China travel guide


China Travel Guide


Alcohol Alcohol (pijiu) has become very popular in China, especially during the last century. In the last decades Chinese beer has been exported to other countries of Asia and the world but in recent years it has suffered a decline due to water pollution which has affected their name and finances.

Chinese men prefer drink beer during mealtime than other beverage.

Chinese women donít drink alcohol in public because it is not considered proper, but this social rule is not apply to foreign women.

Germans established the first brewery in the nineteenth century at northeastern treaty port of Qingdao. Today, the beer that they created, Tsingtao, is extensively available in the country. However, nearly all provinces produce their own beer with the pilsner style.

Alcohol is sold in liter bottles. They are drinkable, regularly with good flavor, and currently cheaper than bottled water. Draught beer has been established at several places across the country and also has become very popular at restaurants and bars.

Be careful when you ask for wine in China because it usually doesnít carry the conventional significance. Frequently, "wine" represents spirits made from rice (mijiu), sorghum or millet (baijiu). It is custom in the entire country, serving spirits to guests as a sign of hospitality after eat in banquets and familiar dinners.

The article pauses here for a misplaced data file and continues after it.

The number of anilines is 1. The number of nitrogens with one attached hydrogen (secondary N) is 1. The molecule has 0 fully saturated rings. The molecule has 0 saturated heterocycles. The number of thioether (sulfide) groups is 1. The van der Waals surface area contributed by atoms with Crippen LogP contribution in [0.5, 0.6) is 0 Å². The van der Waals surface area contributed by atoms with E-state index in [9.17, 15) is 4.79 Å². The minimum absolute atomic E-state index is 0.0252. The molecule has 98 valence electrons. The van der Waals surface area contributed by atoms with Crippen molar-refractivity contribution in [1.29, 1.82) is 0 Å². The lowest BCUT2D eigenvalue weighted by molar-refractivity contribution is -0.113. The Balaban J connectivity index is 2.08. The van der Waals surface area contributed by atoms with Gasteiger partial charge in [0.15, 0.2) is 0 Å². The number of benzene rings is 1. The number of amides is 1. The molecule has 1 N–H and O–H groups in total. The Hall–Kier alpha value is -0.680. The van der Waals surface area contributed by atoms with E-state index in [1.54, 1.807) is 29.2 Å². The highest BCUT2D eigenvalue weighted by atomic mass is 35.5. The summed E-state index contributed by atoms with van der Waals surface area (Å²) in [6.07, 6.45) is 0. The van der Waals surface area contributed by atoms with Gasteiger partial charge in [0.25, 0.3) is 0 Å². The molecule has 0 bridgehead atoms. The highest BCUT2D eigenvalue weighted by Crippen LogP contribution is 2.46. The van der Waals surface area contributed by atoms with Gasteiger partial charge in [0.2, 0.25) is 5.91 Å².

In general, local home-made varieties of wine are much better than commercial products, which donít have a pleasant taste on the palate, including the expensive Great Wall and Dynasty labels. A great example of this is the regional wine of Xinjiang Province, where people - who are Middle Eastern descent - produce excellent grapes.

Something similar occurs with spirits. Home-made beverages are superior to national Moutai and Wuliangye labels. International spirits are imported by big department stores and tourist hotel bars, principally whiskies. Imported spirits are very expensive and are not always available.

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